|Nutritional Guidelines (per serving)|
|Servings: 2 to 3 pounds (4 servings)|
|Amount per serving|
|% Daily Value*|
|Total Fat 7g||9%|
|Saturated Fat 2g||8%|
|Total Carbohydrate 15g||5%|
|Dietary Fiber 0g||0%|
|*The % Daily Value (DV) tells you how much a nutrient in a food serving contributes to a daily diet. 2,000 calories a day is used for general nutrition advice.|
Octopus (polipo or polpo in Italian) is delightful when it is cooked properly—tender and buttery soft—and it is wonderful in summer seafood salads (such as a octopus and potato salad [Insalate di polpo e patate) or simply grilled with lemon. But it can be devilish to cook, going from tender to rubbery and back as it sits in the pot.
In any case, don't be intimidated by cooking octopus at home—it's really much simpler than you think, and doesn't require any special tricks or equipment!
- 2 to 3 pounds octopus
If your octopus is not pre-cleaned (all frozen octopus is pre-cleaned, and if buying fresh, you can ask the fishmonger to clean it for you): Wash and clean your octopus, removing the ink sac and internal organs by making a circular cut around the beak with a paring knife. Pull away the beak (the organs will come with it).
Set your octopus in a large pot with enough water to cover and bring the water to just a simmer.
Either simmer for less than 5 minutes, to 130 to 135 F (for a moist, slightly chewy texture) or simmer very gently—at just below a slight simmer (190 to 200 F). Timing varies depending on the weight of your octopus and how many you are cooking. For 2 to 3 pounds of octopus (4 servings), it will usually be between 1 to 2 hours, but the true test for doneness is: When a knife inserted where the head meets the legs slides in easily, it's done.
Once your octopus is tender, you can serve it in a salad (the short-cook method lends itself well to this) or mixed into a pasta or risotto. You can also grill it quickly over a high flame, to crisp up the exterior.
- Italian kitchen wisdom says to boil the octopus with a wine cork in the simmering liquid to keep it tender, but that is apparently nothing more than an old wive's tale, unsupported by science and multiple tests.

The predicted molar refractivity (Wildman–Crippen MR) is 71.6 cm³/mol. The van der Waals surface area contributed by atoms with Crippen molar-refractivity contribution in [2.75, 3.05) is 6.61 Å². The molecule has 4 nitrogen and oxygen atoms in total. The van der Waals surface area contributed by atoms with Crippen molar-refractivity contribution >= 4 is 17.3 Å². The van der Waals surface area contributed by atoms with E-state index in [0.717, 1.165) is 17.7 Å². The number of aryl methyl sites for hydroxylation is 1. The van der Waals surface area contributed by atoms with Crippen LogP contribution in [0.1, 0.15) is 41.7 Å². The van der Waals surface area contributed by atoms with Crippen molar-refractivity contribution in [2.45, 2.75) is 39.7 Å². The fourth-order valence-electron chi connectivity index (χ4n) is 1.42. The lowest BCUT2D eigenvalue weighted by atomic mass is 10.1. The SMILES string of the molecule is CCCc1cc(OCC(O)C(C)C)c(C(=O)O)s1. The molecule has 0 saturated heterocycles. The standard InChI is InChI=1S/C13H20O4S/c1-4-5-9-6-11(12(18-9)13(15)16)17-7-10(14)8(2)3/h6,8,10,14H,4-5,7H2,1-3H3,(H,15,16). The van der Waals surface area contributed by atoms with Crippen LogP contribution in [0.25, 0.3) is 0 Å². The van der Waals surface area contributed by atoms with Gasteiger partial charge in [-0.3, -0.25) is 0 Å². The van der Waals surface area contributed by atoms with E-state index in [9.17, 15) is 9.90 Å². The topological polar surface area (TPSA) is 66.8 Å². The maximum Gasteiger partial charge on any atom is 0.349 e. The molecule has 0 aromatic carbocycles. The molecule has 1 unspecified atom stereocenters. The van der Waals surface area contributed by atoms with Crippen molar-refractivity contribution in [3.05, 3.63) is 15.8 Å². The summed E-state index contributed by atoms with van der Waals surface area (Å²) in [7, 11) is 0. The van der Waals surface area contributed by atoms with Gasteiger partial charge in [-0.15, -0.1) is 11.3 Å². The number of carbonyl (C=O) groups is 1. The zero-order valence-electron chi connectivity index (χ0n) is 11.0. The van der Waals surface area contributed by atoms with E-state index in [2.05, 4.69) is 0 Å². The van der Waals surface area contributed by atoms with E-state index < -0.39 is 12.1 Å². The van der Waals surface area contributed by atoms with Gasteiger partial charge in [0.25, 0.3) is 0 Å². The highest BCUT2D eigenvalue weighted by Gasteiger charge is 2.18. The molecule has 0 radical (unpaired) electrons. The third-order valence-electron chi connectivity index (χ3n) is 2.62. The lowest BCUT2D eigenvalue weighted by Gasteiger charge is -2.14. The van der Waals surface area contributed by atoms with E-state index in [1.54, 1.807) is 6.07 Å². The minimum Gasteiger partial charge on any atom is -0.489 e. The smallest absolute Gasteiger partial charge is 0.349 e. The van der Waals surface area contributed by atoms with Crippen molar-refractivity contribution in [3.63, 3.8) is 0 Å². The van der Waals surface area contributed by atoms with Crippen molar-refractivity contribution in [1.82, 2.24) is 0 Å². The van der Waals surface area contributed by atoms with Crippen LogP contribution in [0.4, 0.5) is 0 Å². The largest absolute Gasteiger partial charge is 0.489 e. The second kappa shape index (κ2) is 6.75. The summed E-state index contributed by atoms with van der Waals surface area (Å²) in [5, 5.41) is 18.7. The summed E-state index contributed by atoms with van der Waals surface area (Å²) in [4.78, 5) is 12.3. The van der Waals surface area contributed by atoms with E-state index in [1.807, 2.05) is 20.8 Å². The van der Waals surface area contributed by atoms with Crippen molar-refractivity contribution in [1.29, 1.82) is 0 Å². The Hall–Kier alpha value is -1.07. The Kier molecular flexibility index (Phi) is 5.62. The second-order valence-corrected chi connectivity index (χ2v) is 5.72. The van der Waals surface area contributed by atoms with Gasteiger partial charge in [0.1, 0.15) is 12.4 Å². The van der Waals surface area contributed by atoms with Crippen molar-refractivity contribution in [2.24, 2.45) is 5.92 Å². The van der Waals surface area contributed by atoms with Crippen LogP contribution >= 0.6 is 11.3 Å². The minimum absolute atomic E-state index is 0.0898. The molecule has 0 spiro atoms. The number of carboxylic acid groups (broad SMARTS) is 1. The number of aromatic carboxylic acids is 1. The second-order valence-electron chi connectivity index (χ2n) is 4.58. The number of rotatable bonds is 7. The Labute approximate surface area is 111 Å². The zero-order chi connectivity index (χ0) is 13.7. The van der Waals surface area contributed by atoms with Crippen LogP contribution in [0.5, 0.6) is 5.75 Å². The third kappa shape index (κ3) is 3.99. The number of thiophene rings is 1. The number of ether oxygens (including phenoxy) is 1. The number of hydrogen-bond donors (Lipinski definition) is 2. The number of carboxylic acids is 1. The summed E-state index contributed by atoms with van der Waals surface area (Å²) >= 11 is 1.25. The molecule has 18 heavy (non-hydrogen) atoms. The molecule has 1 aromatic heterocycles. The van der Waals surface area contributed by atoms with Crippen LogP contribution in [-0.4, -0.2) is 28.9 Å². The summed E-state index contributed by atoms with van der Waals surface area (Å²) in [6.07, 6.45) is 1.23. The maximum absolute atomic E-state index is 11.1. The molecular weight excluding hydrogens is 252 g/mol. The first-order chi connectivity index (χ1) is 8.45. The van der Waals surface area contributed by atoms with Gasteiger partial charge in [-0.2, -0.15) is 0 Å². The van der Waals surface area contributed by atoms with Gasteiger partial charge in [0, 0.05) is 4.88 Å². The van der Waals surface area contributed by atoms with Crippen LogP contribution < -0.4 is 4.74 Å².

- Other nations offer their own homegrown advice: Greeks apparently traditionally gave the octopus a few good whacks against some rocks, while Spaniards might insist on using a copper pot.
- According to food science guru Harold McGee, the key to tender and flavorful octopus is instead blanching it for 30 seconds in boiling water and then baking it, covered, in an oven at 200 F for a few hours. It does make sense that, undiluted by cooking water, the octopus would retain more of its flavor.
- But if you don't have 4 to 5 hours to spare for this method, then you can just either keep the cooking time minimal—less than 5 minutes—for a slightly chewy but still tender texture.
- If you do have the time, use the long, slow cooking method (a gentle braise over low heat) for maximum tenderness. Slow braising in a liquid will take anywhere from about 1 to 2 hours, depending on how many pounds of octopus you are cooking.
- Another secret to tenderness is that previously frozen octopus grows tender more quickly than fresh. It might seem counterintuitive since with many types of meat and seafood freezing can have a negative effect on both texture and flavor, but with octopus (and squid), that is not the case. But you can use either fresh or frozen (which is usually much easier to find, in any case).
- When buying fresh octopus, it should not have any fishy smell at all—if it does, that means it's already started to go bad.